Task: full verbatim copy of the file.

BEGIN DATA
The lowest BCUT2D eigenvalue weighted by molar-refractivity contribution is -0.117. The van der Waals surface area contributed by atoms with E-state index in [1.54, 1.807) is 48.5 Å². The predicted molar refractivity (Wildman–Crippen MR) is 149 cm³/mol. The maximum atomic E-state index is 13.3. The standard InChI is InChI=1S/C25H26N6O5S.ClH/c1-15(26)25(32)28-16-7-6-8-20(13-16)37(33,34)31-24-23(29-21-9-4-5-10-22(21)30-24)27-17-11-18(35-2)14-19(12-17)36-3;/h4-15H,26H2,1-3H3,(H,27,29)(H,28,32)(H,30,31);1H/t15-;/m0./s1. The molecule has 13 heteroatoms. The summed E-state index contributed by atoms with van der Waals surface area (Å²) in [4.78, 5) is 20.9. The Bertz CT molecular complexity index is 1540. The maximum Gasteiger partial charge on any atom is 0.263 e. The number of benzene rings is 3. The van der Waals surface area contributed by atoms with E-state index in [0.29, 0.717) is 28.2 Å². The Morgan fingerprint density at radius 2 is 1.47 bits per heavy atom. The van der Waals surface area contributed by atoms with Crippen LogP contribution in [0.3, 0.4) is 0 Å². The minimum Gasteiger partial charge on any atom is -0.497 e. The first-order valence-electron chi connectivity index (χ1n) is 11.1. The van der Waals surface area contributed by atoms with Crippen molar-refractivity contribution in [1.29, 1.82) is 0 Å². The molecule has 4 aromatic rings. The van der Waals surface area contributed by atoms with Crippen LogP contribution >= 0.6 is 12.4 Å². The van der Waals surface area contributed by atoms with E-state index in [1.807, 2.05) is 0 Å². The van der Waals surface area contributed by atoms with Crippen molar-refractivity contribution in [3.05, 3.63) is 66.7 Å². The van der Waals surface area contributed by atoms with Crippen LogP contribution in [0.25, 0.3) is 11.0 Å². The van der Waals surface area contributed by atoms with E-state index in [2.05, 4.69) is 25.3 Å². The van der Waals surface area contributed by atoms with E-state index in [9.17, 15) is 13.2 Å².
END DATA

The lowest BCUT2D eigenvalue weighted by molar-refractivity contribution is -0.117. The van der Waals surface area contributed by atoms with E-state index in [1.54, 1.807) is 48.5 Å². The predicted molar refractivity (Wildman–Crippen MR) is 149 cm³/mol. The maximum atomic E-state index is 13.3. The standard InChI is InChI=1S/C25H26N6O5S.ClH/c1-15(26)25(32)28-16-7-6-8-20(13-16)37(33,34)31-24-23(29-21-9-4-5-10-22(21)30-24)27-17-11-18(35-2)14-19(12-17)36-3;/h4-15H,26H2,1-3H3,(H,27,29)(H,28,32)(H,30,31);1H/t15-;/m0./s1. The molecule has 13 heteroatoms. The summed E-state index contributed by atoms with van der Waals surface area (Å²) in [4.78, 5) is 20.9. The Bertz CT molecular complexity index is 1540. The maximum Gasteiger partial charge on any atom is 0.263 e. The number of benzene rings is 3. The van der Waals surface area contributed by atoms with E-state index in [0.29, 0.717) is 28.2 Å². The Morgan fingerprint density at radius 2 is 1.47 bits per heavy atom. The van der Waals surface area contributed by atoms with Crippen LogP contribution in [0.3, 0.4) is 0 Å². The minimum Gasteiger partial charge on any atom is -0.497 e. The first-order valence-electron chi connectivity index (χ1n) is 11.1. The van der Waals surface area contributed by atoms with Crippen molar-refractivity contribution in [1.29, 1.82) is 0 Å². The molecule has 4 aromatic rings. The van der Waals surface area contributed by atoms with Crippen LogP contribution >= 0.6 is 12.4 Å². The van der Waals surface area contributed by atoms with E-state index in [1.807, 2.05) is 0 Å². The van der Waals surface area contributed by atoms with Crippen molar-refractivity contribution in [3.05, 3.63) is 66.7 Å². The van der Waals surface area contributed by atoms with Crippen LogP contribution in [0.25, 0.3) is 11.0 Å². The van der Waals surface area contributed by atoms with E-state index in [2.05, 4.69) is 25.3 Å². The van der Waals surface area contributed by atoms with E-state index in [9.17, 15) is 13.2 Å².